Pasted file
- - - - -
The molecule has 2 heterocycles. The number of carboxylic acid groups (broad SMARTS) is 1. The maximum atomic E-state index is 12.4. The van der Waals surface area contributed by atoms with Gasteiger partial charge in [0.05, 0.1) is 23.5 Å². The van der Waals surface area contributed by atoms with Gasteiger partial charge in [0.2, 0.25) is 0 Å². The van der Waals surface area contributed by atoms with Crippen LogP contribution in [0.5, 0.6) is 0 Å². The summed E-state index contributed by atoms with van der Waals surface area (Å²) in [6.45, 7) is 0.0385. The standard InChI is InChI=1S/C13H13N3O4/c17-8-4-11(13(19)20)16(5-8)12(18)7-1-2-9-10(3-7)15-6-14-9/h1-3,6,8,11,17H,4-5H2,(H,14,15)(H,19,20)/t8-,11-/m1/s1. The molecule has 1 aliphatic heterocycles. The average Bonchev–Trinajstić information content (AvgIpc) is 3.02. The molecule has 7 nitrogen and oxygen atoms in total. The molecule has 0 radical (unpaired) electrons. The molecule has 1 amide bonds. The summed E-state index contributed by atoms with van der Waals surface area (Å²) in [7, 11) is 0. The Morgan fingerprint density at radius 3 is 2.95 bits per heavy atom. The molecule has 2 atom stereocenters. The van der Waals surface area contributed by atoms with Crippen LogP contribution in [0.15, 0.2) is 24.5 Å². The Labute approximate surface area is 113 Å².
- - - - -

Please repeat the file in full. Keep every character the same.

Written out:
The molecule has 2 heterocycles. The number of carboxylic acid groups (broad SMARTS) is 1. The maximum atomic E-state index is 12.4. The van der Waals surface area contributed by atoms with Gasteiger partial charge in [0.05, 0.1) is 23.5 Å². The van der Waals surface area contributed by atoms with Gasteiger partial charge in [0.2, 0.25) is 0 Å². The van der Waals surface area contributed by atoms with Crippen LogP contribution in [0.5, 0.6) is 0 Å². The summed E-state index contributed by atoms with van der Waals surface area (Å²) in [6.45, 7) is 0.0385. The standard InChI is InChI=1S/C13H13N3O4/c17-8-4-11(13(19)20)16(5-8)12(18)7-1-2-9-10(3-7)15-6-14-9/h1-3,6,8,11,17H,4-5H2,(H,14,15)(H,19,20)/t8-,11-/m1/s1. The molecule has 1 aliphatic heterocycles. The average Bonchev–Trinajstić information content (AvgIpc) is 3.02. The molecule has 7 nitrogen and oxygen atoms in total. The molecule has 0 radical (unpaired) electrons. The molecule has 1 amide bonds. The summed E-state index contributed by atoms with van der Waals surface area (Å²) in [7, 11) is 0. The Morgan fingerprint density at radius 3 is 2.95 bits per heavy atom. The molecule has 2 atom stereocenters. The van der Waals surface area contributed by atoms with Crippen LogP contribution in [0.15, 0.2) is 24.5 Å². The Labute approximate surface area is 113 Å².